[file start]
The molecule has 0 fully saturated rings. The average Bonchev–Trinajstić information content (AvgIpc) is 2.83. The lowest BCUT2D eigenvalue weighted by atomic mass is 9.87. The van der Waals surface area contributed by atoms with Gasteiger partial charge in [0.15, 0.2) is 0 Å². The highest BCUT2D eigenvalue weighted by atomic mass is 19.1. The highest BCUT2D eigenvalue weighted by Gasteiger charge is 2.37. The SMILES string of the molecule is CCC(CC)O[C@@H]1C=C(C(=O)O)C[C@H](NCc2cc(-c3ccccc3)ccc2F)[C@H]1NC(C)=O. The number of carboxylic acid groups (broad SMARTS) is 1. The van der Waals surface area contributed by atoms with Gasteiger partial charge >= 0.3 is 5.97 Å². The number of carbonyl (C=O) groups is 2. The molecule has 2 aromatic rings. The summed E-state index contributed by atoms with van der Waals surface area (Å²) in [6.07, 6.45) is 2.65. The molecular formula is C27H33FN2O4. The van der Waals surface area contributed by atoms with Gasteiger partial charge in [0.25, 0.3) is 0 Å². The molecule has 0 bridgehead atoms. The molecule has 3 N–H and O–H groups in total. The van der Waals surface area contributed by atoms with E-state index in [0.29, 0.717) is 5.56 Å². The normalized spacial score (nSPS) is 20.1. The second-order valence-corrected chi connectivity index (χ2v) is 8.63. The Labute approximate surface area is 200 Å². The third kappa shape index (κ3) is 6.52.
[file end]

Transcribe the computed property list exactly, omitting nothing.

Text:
The molecule has 0 fully saturated rings. The average Bonchev–Trinajstić information content (AvgIpc) is 2.83. The lowest BCUT2D eigenvalue weighted by atomic mass is 9.87. The van der Waals surface area contributed by atoms with Gasteiger partial charge in [0.15, 0.2) is 0 Å². The highest BCUT2D eigenvalue weighted by atomic mass is 19.1. The highest BCUT2D eigenvalue weighted by Gasteiger charge is 2.37. The SMILES string of the molecule is CCC(CC)O[C@@H]1C=C(C(=O)O)C[C@H](NCc2cc(-c3ccccc3)ccc2F)[C@H]1NC(C)=O. The number of carboxylic acid groups (broad SMARTS) is 1. The van der Waals surface area contributed by atoms with Gasteiger partial charge >= 0.3 is 5.97 Å². The number of carbonyl (C=O) groups is 2. The molecule has 2 aromatic rings. The summed E-state index contributed by atoms with van der Waals surface area (Å²) in [6.07, 6.45) is 2.65. The molecular formula is C27H33FN2O4. The van der Waals surface area contributed by atoms with Gasteiger partial charge in [0.25, 0.3) is 0 Å². The molecule has 0 bridgehead atoms. The molecule has 3 N–H and O–H groups in total. The van der Waals surface area contributed by atoms with E-state index in [0.29, 0.717) is 5.56 Å². The normalized spacial score (nSPS) is 20.1. The second-order valence-corrected chi connectivity index (χ2v) is 8.63. The Labute approximate surface area is 200 Å². The third kappa shape index (κ3) is 6.52.